When Washington Mutual and Wachovia—two of the largest retail banks—were snapped up by former competitors JPMorgan Chase and Wells Fargo, respectively, the deals were just part of the country’s—and the world’s—financial crisis. As exceptional as the game of musical chairs has become, some customers seemed to have no trouble finding their seats.
Given the volatile stock market, people just want a safe place to put their money. “One thing that drives consumers in banking is this notion that they’re protected,” says Kyle LaMalfa, manager of the best-practice consulting team at Allegiance, a provider of enterprise feedback management solutions. But with institutions as large as Wachovia and WaMu getting gobbled, he says, “that statistic is going to go down the tank.”
Acquirers seem intent on forestalling that. Chase, JPMorgan’s retail banking unit, launched its “Welcome WaMu Customers” Web page the Friday after the announcement, followed by on- and offline campaigns that attempted to allay concerns. Over the next few weeks, says Nancy Norris, a JPMorgan Chase spokesperson, WaMu actually saw a surge in deposits, particularly in areas where Chase had no branches, such as California, Washington, and Florida. Chase and WaMu ATMs were interoperable within two weeks, but it will be another two years before WaMu accounts actually become Chase accounts, Norris says, citing challenges with “converting the computer system.”
Chase may have dodged a bullet, but observers are skeptical. Banks have historically struggled to make emotional connections with their customers, says Nate Fisher, a principal at consultancy Customer Value Partners. In a 2007 customer advocacy report by Forrester Research, the largest retail banks—Bank of America, Citigroup, JPMorgan Chase, and Wells Fargo, all survivors of the recent tumult—were among the bottom 25 percent of 53 leading U.S. banks, brokerages, insurers, and credit-card issuers.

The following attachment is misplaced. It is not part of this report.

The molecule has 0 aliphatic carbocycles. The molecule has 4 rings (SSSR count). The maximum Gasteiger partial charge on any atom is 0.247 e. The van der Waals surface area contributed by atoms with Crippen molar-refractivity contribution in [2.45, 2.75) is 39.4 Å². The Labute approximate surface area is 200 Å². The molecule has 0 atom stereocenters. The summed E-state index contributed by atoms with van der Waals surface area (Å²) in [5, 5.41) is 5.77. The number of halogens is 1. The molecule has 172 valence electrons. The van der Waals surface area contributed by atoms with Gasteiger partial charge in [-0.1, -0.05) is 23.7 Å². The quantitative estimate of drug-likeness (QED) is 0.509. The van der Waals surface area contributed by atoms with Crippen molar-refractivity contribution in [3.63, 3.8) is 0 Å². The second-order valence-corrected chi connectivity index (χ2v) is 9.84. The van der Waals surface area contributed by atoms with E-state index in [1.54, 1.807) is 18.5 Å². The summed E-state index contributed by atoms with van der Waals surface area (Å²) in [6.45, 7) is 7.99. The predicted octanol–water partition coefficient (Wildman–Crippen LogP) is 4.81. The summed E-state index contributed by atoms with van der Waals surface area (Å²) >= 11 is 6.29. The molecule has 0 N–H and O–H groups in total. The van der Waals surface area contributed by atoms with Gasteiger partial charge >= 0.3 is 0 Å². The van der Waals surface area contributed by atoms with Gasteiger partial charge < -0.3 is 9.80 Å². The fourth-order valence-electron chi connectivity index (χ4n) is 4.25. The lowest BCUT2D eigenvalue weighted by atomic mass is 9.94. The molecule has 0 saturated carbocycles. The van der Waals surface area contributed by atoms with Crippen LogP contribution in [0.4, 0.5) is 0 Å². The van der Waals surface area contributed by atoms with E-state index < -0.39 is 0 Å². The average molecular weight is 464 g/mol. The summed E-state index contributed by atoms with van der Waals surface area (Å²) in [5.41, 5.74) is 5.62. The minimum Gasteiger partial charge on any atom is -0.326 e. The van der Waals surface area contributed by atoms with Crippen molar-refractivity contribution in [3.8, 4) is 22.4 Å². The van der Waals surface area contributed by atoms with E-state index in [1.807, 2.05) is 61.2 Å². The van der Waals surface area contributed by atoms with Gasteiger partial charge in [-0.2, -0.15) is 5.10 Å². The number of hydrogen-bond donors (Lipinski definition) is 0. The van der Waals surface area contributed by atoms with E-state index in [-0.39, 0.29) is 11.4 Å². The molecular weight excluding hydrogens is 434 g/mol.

“There’s no checklist of emotional attributes that enhance customer experience,” Fisher says, “but…trust, caring, respect, and dignity need to be consistently communicated during customer interactions.” Banks are clearly handicapped, he says, by siloed operations; uncoordinated channels (branch, online, mobile); product-based targeting; and cost-cutting, sales-driven environments.
Ironically, this could be when banks turn things around. “You have so many companies out there where their motto is ‘acquire, acquire, acquire’…but right now you have such a dramatic shift to the other side, which is ‘protect, protect, protect,’ ” says Chris Cottle, vice president of corporate marketing at Allegiance. Consequently, the traditional selling points—price, quality, service—are inadequate. Now, it’s all about engagement.
“Four years ago, [people] were lining up in front of their banks because they were getting their dream home for less than they expected,” Cottle says. “Now, they’re lining up…and they’re angry because they can’t afford their mortgages. It’s important that an organization understands what the drivers of engagement are—in good or bad times.”
While it’s too late for true proactivity, banks need to reach out to their customers, beginning with transparent communication. (See this month's cover story for more on transparency.) “The worst thing for consumers is hearing nothing,” Fisher says. Yet you’d be hard-pressed to find a customer of an acquired bank who received even an email notification about the deal. Company Web sites mask any sign of trouble, stashing news in press releases below the scroll line. Fisher recommends a stronger push not only toward individuals, but toward communities as well, via ads on TV or participation in forums.
But banks tend to be very traditional and conservative when interacting with customers, and have rarely engaged in social media. Amid this crisis, however, came a very different acquisition: Bankaholic, a blog started in 2006 by a 20-year-old, sold for $15 million to Bankrate, a network of financial Web sites. Cottle says this acquisition suggests a major shift.
Financial services firms have typically been early adopters of CRM, revealing who bought what, when, and where, but they don’t know why people buy and haven’t had real-time response. “The speed of business today has to be fast and it needs a social component,” Cottle says. “That’s where the world is moving.”
And Cottle says firms often insulate employees from reality—a bad habit. “We won’t know until [a] deal closes,” says Barry Yip, an integrated-database strategy consultant at Wells Fargo. “[We know] what we read in the news.”
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